Thursday, December 23, 2010

Falconeering in the Desert (Syria)

The desert is unusually busy this time of year, every twenty miles or so you can find an outpost of falconers, poor Syrians hoping to catch the world’s fastest bird, which they will in turn sell to Arab sheiks for prices occasionally reaching seven figures.
Haji too has falcon dreams. In eight years of coming to the desert he has caught one bird, which he sold for $9,000.
So how does one catch this rare feathered treasure, who’s only pier in aerial combat might be an F-14 fighter jet? With bait. When the Syrians see a falcon overhead, they release a pigeon, a tasty morsel for this bird of prey. But the pigeon has a trap on its back that that ensnares the falcon’s talons, forcing it to land where the bird is, at least in their dreams, scooped up by the locals for a big pay day.
We stop by a band of falconers, check out the video below to see how they equip the bird. Haji is seen briefly with the cigarette …

Smoking and Dental Plans in Syria
Speaking of cigarettes, I estimate that about 85% of people in the Middle East smoke, which means that what few remaining teeth most Arabs have are yellow and stained. Most Syrians make the British Book O’ Smiles look like a children’s fairy tale. It is rare to find a full set of teeth here.

The Trip Home
We drive through a sand storm. Haji shakes his head thinking of all his friends still in the desert less fortunate than us. We drive for hours, staring at the vast expanse of empty space around us. Even the German jokes have subsided as Annie sleeps in the back.
The sky looks threatening, but it doesn’t seem to be another sandstorm. “Those look like rain clouds,” I remark to Haji.
“Let us pray,” he responds.
An hour later it starts to drizzle, turning into intermittent showers. It is the first rain they have had all year. “Allah ahkbar,” (God is great) I smile at Haji.
“Allah ahkabr,” Haji responds with joy in his heart, “With the sand wet, perhaps we might go a few days without a sand storm. Maybe there will be more vegetation for our Bedouin friends and their sheep.”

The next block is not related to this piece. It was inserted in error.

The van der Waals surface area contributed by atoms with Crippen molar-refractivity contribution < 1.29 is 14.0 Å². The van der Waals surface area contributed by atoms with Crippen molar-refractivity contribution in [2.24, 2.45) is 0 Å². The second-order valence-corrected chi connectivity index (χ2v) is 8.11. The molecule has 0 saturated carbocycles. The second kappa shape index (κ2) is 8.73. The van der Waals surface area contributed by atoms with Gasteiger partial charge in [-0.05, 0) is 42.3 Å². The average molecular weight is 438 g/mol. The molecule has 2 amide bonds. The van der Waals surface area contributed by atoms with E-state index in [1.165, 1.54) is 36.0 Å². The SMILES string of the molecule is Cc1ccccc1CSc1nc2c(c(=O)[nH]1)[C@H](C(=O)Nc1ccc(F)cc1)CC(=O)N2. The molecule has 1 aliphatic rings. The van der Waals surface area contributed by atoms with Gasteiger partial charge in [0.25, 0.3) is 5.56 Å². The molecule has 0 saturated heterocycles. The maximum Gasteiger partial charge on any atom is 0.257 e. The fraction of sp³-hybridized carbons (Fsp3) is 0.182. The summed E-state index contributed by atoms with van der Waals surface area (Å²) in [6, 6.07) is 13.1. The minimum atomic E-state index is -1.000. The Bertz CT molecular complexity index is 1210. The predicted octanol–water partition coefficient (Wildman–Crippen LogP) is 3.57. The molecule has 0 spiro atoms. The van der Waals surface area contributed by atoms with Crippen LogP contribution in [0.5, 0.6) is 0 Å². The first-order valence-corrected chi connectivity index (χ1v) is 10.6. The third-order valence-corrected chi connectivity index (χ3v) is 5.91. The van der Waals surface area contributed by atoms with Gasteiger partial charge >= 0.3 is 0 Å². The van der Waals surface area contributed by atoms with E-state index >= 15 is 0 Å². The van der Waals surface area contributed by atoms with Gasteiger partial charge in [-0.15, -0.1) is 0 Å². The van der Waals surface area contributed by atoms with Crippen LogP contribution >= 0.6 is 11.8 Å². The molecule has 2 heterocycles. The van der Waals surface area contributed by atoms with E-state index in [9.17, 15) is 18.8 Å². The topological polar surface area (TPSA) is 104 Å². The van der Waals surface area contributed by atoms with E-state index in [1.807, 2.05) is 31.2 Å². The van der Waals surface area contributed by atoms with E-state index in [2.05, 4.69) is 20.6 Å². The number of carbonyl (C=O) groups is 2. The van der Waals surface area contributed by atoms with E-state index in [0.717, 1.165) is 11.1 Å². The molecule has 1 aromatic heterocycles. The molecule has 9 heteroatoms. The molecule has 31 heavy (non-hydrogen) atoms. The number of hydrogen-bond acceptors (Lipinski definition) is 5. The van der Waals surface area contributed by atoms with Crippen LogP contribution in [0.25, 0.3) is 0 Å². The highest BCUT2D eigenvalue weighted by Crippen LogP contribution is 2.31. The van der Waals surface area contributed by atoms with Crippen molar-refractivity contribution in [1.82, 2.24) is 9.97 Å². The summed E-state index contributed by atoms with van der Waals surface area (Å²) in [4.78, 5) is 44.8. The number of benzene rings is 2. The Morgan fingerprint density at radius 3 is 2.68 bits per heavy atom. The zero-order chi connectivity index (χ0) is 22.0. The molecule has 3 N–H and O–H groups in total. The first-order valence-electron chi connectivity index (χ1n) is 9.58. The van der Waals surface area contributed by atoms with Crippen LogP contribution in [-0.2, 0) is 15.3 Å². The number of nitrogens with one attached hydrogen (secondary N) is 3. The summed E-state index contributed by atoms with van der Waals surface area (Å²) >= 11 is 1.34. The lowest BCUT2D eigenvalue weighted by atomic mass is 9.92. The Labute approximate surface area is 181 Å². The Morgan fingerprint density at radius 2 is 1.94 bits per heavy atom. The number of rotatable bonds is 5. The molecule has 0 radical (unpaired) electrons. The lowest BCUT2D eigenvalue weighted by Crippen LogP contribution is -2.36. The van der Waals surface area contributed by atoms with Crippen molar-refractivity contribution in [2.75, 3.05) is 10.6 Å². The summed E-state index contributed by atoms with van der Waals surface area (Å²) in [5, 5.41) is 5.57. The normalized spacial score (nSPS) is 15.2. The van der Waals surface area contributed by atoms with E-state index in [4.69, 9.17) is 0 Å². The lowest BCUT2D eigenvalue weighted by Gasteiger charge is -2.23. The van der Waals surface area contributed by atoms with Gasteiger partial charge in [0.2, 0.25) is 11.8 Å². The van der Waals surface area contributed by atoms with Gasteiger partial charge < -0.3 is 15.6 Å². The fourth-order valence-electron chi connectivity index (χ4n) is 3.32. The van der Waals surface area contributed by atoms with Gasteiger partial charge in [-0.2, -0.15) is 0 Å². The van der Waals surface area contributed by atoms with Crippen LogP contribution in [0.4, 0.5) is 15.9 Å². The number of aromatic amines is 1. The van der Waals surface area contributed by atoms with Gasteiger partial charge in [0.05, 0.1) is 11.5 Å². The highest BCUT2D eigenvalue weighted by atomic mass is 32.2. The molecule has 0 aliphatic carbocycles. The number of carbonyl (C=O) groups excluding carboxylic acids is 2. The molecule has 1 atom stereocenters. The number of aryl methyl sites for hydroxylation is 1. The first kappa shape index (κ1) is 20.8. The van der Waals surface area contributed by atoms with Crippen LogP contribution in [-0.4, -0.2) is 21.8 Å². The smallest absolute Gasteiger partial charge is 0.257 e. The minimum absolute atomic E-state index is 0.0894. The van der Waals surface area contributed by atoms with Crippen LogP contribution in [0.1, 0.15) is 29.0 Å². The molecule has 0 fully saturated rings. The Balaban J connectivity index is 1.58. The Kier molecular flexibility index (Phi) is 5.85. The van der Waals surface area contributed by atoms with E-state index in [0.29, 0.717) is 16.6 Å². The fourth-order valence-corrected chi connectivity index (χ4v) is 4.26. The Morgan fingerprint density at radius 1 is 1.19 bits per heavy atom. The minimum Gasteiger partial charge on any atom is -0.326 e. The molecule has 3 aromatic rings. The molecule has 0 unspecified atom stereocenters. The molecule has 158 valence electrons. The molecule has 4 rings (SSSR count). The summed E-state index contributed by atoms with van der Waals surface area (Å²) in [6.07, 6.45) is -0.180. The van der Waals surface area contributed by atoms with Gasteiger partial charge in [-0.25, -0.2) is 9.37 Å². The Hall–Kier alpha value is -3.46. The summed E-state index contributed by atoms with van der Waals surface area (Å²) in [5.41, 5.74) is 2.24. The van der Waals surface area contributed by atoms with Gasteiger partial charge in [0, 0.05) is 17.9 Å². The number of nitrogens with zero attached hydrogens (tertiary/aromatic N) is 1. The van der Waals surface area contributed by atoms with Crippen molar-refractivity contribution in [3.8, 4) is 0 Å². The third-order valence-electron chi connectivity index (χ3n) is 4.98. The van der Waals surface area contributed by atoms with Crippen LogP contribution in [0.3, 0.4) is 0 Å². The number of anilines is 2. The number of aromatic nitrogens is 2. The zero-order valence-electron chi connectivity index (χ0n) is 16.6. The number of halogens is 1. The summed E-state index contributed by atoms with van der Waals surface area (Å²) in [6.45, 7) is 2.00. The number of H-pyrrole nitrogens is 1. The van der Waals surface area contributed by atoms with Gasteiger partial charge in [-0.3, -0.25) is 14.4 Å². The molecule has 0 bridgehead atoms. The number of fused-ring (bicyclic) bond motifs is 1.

“Let us pray,” I respond.
As I see it, the environment in the Middle East seems to be a lost cause. With sparse resources, huge families, a fast growing population, and seemingly zero environmental consciousness the Middle East had better start harmonizing with Mother Nature, or life will surely get worse there. Already river beds are becoming parched, water scarcer, and pollution blankets the entire region.
It’s not that I think the rest of us are doing well managing the world’s resources, it’s that the Middle East is probably most emblematic of the crucible mankind is putting the environment through.
Eventually we got back to Palmyra. Annie and Lars decided to head to head out onto the first buses to their respective Syrian destinations. I decided to hang out in town for the rest of the afternoon. As it turns out, I went to sleep, and didn’t wake up til long after the last bus had left. It looks like my trip to Jordan would have to wait a day.
Sunset in Syrian desert

1 comment:

  1. Another beautifully written blog post!! =) So glad to see it. I really am loving your posts so far! What an amazing, fantastic journey you're on. And I never knew all that about falconeering! Very interesting. Thanks for posting it =D I hope you update soon! I can't wait to read more!


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